Shelley has great knowledge about the history and politics of breast cancer.

“During the birth and evolution of of the pink ribbon culture, support was often based on the notion of ‘don’t scare the newbies,’” she says.

Women with MBC scare the newbies. Us early stagers are in deep denial that metastatic breast cancer can happen to us. We think that if we do everything right with treatment and are compliant in following doctor’s orders, our cancer won’t come back.

But it doesn’t work that way, as cancer is too smart for these easy explanations. Shelley believes it’s unlikely MBC will be “cured” but will be controlled one day as a chronic disease. There are many environmental and genetic factors at play. Sometimes random shit happens to clean living and otherwise healthy people.

“Research is also looking more closely at ‘prevention’. Preventing MBC is preferable, but what about those living with and dying from MBC right now? Have we become expendable?” asks Shelley.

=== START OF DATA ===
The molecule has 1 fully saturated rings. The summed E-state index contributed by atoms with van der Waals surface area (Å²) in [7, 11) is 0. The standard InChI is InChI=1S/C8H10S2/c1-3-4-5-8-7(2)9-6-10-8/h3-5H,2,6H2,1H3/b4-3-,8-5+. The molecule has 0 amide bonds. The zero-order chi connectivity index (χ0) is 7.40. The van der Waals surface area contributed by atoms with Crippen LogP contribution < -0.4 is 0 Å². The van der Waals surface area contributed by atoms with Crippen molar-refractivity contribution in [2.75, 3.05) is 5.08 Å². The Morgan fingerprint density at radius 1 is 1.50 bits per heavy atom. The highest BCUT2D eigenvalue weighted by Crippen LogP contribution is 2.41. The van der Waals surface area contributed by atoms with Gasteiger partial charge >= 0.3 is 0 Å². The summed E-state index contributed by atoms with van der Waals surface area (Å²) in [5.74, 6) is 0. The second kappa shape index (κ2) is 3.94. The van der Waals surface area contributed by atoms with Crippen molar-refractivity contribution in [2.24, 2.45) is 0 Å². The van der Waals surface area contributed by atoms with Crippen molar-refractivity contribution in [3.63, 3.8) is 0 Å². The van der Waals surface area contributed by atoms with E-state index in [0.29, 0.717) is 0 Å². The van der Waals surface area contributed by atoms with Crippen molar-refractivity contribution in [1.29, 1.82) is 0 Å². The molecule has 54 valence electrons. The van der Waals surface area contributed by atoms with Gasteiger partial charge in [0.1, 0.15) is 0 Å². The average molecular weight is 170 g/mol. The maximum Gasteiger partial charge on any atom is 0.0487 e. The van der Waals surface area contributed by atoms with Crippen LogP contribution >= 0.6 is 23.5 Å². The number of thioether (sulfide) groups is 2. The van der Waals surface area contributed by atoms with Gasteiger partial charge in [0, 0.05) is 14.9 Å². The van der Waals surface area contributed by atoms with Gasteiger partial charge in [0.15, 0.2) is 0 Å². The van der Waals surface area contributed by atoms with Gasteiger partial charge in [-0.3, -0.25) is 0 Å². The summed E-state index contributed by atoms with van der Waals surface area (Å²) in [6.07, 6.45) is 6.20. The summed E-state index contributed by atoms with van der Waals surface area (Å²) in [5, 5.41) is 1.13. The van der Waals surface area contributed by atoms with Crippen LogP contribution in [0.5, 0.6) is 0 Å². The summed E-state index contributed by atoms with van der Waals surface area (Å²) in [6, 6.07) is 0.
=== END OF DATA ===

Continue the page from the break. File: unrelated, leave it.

It is in everybody’s best interest to support MBC research. Shelley tells me only around 7% of research funding raised for breast cancer is directed to MBC research. That’s a low percentage for a disease that will come back to haunt more than one third of everyone diagnosed with breast cancer.

People with MBC are often left feeling like collateral damage, Shelley says. I believe there should be no woman left behind.

In the research field, organizations like Metavivor (USA) are focused on directing 100% of donations to fund MBC research. The MBC Project recruited participants for their international open access research project through social media. Five years ago there was a handful of conferences addressing MBC research, in 2019 there are regional, national and international conferences.

Through advocacy, MBC Patient Advocates like Shelley have emerged as a powerful voice, demanding equitable research funding and expanded participation in clinical trials, as well as promoting improved patient engagement at all levels of medicine. There is still much to be done.

I listen carefully to Shelley. She carries so much wisdom that I’d be a fool to turn and run away, even though I am afraid of death too. But Shelley doesn’t scare me. She’s articulate, passionate and has led a fascinating life, which has included living in Africa. We quickly find a connection over coffee, discovering we both lived in Manitoba for a spell.